U.S. would ban atom arms production for Israel, chemical weapons for Arabs

May 14, 1991|By New York Times News Service

WASHINGTON -- The Bush administration has prepared an arms control plan that would ban Israel from producing material for nuclear weapons and would require Arab nations in the Middle East to give up their chemical weapons, administration officials said yesterday.

President Bush hopes to announce the plan, which is certain to cause problems with the Israeli government, in a coming speech.

The announcement has been delayed pending the return of Secretary of State James A. Baker III from a peace mission in the Middle East.

Administration officials said the plan was an effort to devise an arms-control formula for the Middle East and was not aimed solely at Israel, the only nation in the region that is understood to have nuclear weapons.

The plan would also prevent Arab nations that do not have nuclear weapons from making them and would remove their capability to attack Israel with chemical weapons.

All Middle East nations would also be required to give up ballistic missiles with a range of more than 90 miles.

Administration officials said that the long-term goal was to eliminate all weapons of mass destruction, including nuclear weapons, from the Middle East.

But U.S. officials said that, as a practical matter, Israel could not be expected to give up its existing nuclear arsenal until a durable peace is established in the region.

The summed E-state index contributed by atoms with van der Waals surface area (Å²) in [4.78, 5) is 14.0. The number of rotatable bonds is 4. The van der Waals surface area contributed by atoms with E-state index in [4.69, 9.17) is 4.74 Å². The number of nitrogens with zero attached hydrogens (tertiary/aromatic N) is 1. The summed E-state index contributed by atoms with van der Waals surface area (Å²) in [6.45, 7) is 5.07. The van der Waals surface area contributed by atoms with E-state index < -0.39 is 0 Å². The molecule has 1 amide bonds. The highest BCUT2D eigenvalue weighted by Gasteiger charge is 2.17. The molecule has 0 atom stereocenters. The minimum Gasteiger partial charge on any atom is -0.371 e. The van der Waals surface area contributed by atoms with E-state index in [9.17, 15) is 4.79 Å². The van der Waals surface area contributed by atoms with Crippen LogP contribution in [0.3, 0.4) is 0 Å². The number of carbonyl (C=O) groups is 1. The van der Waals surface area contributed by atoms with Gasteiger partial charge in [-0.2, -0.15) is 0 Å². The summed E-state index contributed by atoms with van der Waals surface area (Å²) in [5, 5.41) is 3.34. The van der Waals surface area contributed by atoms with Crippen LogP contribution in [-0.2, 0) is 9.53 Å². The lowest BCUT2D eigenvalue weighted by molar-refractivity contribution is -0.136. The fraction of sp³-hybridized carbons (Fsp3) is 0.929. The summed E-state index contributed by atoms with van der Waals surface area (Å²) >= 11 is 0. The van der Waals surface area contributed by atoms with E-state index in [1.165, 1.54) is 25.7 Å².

The Israelis have resisted calls for giving up any nuclear force on the ground that they need a deterrent against larger Arab armies.

In addition to promoting stability in the region, administration officials said, the Middle East arms-control initiative is intended to bolster the peace efforts undertaken since the end of the Persian Gulf war.

Arab nations have previously said that they would be unwilling to give up their chemical weapons as long as Israel has nuclear weapons.

The administration plan for countries in the region to stop producing material for nuclear arms is partly intended to meet that concern, though Israel would still retain a small but potent arsenal of nuclear weapons if it stopped production.

Israel has a military reactor at Dimona that is not subject to international safeguards.

Although Israel is the only nation in the Middle East that is believed to have nuclear weapons, the plan would apply to Arab nations that seek to develop a nuclear arsenal.

Though the administration's goal for arms control in the Middle East are ambitious, officials said that the initial steps could be gradual.

Administration officials familiar with the plan said it involved these elements:

* Arab nations, along with other nations, would agree to join a treaty requiring the elimination of stockpiles of chemical weapons over a 10-year period. As a first step, Middle East nations could allow inspections to establish procedures for verification before the treaty is completed and takes effect.

* Israel would stop producing material for nuclear weapons and would agree to safeguards at its military reactor at Dimona, in a possible first step toward declaring the Middle East a zone free of nuclear weapons.

* Ballistic missiles with a range of more than 90 miles would be banned. If nations did not want to prohibit all missiles of this type, an administration official said, more modest constraints could be worked out that would ban the testing and deployment of new types of ballistic missiles.

* In addition to the constraints on Middle East nations, the administration plan calls for the permanent members of the United Nations Security Council to notify each other of conventional arms sales to the region.

If a Middle East peace conference is held, a subcommittee could be established to take up arms control, administration officials suggested.

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